By BENÉT J. WILSON
The recent Online News Association had stellar programming that touched on diversity and the changing business of journalism, which made it really hard for attendees to decide which panels to attend. One great thing that ONA does is either video or audio record many presentations and posts it up on its website for anyone to watch for free. And that diversity was lauded in this MediaShift post.
You can watch AllDigitocracy.org Founder Tracie Powell’s panel, “Black Twitter and Beyond,” here. And below we post links to six more ONA panels we feel are worth a watch or a listen as they deal with ways to reimagine newsrooms, create paths for development and growth and expand the reach of news to underserved communities.
Developing Leaders for the New Normal. Panelists including Mitra Kalita, managing editor for the Los Angeles Times, and Imaeyen Ibanga, web/video Producer for NBC News, talk about constant changes as newsrooms continue to constantly restructure, invent new job titles and juggle high staff turnover. Participants discussed the challenges of rethinking hierarchy and finding the right management skills for an ever-changing culture, along with how established and emerging executives from start-up, blended and legacy newsrooms are preparing the next-level leader. The session also linked to interesting reads for context on how to cultivate leadership in the journalism industry:
- How the legal beat in journalism is using experts to teach
- Why many newsroom editors make for bad leaders
- How newsroom managers can devote more time to developing their staff, and why they must
Engaging Communities From the Ground Up With The Coral Project. I first learned about this project at last year’s ONA conference during a digital leadership breakfast. I sat next to one of the program’s creators, Greg Barber of the Washington Post. The Coral Project has created open-source software to facilitate the importing, storage, moderation, and display of contributions to news websites, including images, video, and text such as comments, annotations and blog posts. The project is a collaboration among Mozilla, The New York Times and the Post, funded by a grant from the Knight Foundation.
Tomorrowland: The Staff and Audience We Should Be Building Toward. This session covered how media projects like NPR’s Code Switch and the Acast podcast distribution platform have created structures that embrace diversity to give opportunities to new or younger talent, how they create space for experimentation and offered strategies for building an inclusive staff.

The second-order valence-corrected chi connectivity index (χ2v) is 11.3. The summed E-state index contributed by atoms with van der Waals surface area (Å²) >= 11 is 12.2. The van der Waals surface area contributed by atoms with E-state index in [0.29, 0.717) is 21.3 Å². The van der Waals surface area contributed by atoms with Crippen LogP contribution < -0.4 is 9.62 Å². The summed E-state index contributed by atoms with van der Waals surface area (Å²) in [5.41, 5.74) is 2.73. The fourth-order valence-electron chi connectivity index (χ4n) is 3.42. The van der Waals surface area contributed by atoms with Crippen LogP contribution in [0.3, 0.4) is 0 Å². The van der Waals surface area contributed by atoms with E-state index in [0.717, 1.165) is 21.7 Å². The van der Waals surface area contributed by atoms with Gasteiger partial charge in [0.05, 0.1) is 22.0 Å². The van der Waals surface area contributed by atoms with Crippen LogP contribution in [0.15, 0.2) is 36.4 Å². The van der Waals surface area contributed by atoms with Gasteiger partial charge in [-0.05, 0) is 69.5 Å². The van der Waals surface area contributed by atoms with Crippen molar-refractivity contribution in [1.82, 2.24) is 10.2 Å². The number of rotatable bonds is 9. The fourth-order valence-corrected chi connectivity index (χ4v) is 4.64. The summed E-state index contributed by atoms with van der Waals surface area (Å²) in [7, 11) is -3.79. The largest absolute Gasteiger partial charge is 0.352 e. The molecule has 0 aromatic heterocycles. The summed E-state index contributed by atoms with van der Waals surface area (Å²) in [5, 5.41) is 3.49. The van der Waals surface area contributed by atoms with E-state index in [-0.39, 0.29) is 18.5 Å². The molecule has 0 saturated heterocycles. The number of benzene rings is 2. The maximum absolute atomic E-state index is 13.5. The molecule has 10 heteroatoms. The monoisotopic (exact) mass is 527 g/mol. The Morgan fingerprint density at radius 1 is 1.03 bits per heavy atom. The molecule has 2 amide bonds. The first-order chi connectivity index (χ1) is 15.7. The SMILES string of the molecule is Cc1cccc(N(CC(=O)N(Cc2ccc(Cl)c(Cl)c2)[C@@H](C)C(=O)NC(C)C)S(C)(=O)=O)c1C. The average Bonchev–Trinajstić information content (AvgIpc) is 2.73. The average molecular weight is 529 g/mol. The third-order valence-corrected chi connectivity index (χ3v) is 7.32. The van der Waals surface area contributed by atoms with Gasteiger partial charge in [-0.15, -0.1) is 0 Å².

Community Engagement Models for More Inclusive Journalism. In this interactive session, participants went through a design thinking exercise for moving at the “speed of inclusion.” They explored how to represent the full diversity of voices in communities and make them more present in reporting, and offered the presentation slide deck, along with notes from the session. And click here for a Storify of the session.
Negotiation, Compensation and You: A Workshop From the ONA-Poynter Women’s Leadership Academy. All Digitocracy Founder Tracie Powell was among the 25 women who participated in the academy, back in April. This session offered tips and tactics to negotiate salaries,including when to start the conversation, how to play to your strengths, and creative ways to find common ground — as well as that magic number. It also offered participants a document: Negotiation conversation tips and resources.
MJ Bear Fellows Take Center Stage. This is one of my favorite sessions — and not only because I have the pleasure of moderating it every year. The MJ Bear Fellowship was created to mentor and nurture early-career digital journalists who are working on amazing projects, either independently or via their newsrooms. The session featured the 2015 fellows: Keron Bascombe, founder of Tech4agri, a blog that provides information about technologies and innovation in agriculture; Nadia Tamez-Robledo, who built an interactive database of undocumented migrants who have died crossing the harsh terrain of Brooks County, Texas, on their journey north; Ariana Tobin, an assistant producer at Note to Self at WNYC public radio, who led and managed the “Bored and Brilliant,” an interactive multi-week WNYC podcast that monitored nearly 20,000 participants’ use of their smartphones; and 2014 fellow Rajneesh Bhandari, who created Media Gufa, an annual news reporting workshop in which one group of reporters is isolated for 72 hours reporting only via the internet while another group reports from a rural village without the internet.
Finally, below are some diversity-related stories from the ONA Student Newsroom you may have missed.
- The changing face of ONA15 VIDEO
- New Tool Aims to Take on Trolls
- The Diversity issue, what’s really being done to solve it?
- Will You Be ‘The Black’ Reporter?
- Don’t Call Me ‘Oreo’